Bandwidth meter technical

The Protocol

The protocol used by the bandwidth meter is TCP NewReno. More technical details can be found in the following documents:

Implementation of the BW meter took the TCP in-kernel module as example and some snippets of code are mostly indentical (e.g. SRTT/RTTVAR/RTO computation).
In the code it is also possible to find several references to RFC sections which explain what the code is doing.

A define of note is the Receiver/Advertised Window size, which has been fixed to 2^29 bytes. Common TCP implementations instead limit this size to 2^16 bytes and can reach such high value only if using the Window Scaling option. In the latter case the window size must be less than 2^30 and this is why of the chosen value for this implementation.

This value is important because it represents the limit for the Transmit Window size and so for the maximum amount of in-flight data.

Interaction between batctl and batman-adv

The BW meter is started using batctl, in particular is started by the batman-adv module when receiving a particular message on the ICMP socket. Such socket is used for communications between batctl and batman-adv which so far were limited to ICMP Echo Requests/Replies.

To inctroduce the BW meter, a new particular ICMP packet has been introduced: the ICMP USER packet.
Such packet is used to send commands from batctl to batman-adv.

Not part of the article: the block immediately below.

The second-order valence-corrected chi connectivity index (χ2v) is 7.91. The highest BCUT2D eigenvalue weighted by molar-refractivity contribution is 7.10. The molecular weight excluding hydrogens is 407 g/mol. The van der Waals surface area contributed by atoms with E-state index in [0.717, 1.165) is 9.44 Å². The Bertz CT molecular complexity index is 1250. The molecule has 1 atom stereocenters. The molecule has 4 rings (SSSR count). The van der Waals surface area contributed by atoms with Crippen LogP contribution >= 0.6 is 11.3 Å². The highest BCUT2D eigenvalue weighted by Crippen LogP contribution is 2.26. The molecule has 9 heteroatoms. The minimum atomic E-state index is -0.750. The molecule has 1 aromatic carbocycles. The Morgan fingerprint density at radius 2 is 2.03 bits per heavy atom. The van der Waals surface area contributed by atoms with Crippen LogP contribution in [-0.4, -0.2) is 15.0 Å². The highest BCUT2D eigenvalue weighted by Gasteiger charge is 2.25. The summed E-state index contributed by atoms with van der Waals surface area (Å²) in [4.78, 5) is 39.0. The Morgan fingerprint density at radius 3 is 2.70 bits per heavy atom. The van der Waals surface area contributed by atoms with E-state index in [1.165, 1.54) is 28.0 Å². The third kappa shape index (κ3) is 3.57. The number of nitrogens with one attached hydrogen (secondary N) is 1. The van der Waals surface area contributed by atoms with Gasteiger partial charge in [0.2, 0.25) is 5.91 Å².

For the BW Meter there are two available commands:
  1. bw_start: initiate a new a BW measurement towards a selected node
  2. bw_stop: halt the selected BW measurement

The following picture depict the communication between batctl and batman-adv.

The bw_stop command is used only when the user wants the test to be stopped before the predefined time elapses.

Once the test is finished, batman-adv will send back a particular packet, namely the ICMP BW RESULT, containing the time spent for the test and the amount of bytes correctly acked by the receiver.
This information is then used by batctl to properly show the result to the user. The results are sent back in both the cases (test stopped by the user or test naturally ended because time is up).

The major difference between this ICMP operation and the old ones like PING or TRACEROUTE is that the packet sent by batctl is not directly forwarded to the network, but instead it is processed and consumed directly on the local node.


Theoretically we expected the performance of the bw meter to overcome iperf (when launched on the nodes themselves), but the experiments did not gave us the results we thought about. In particular we saw mostly the same throughput with both the bw meter and iperf.

In the test page it is possible to see the obtained values more in detail.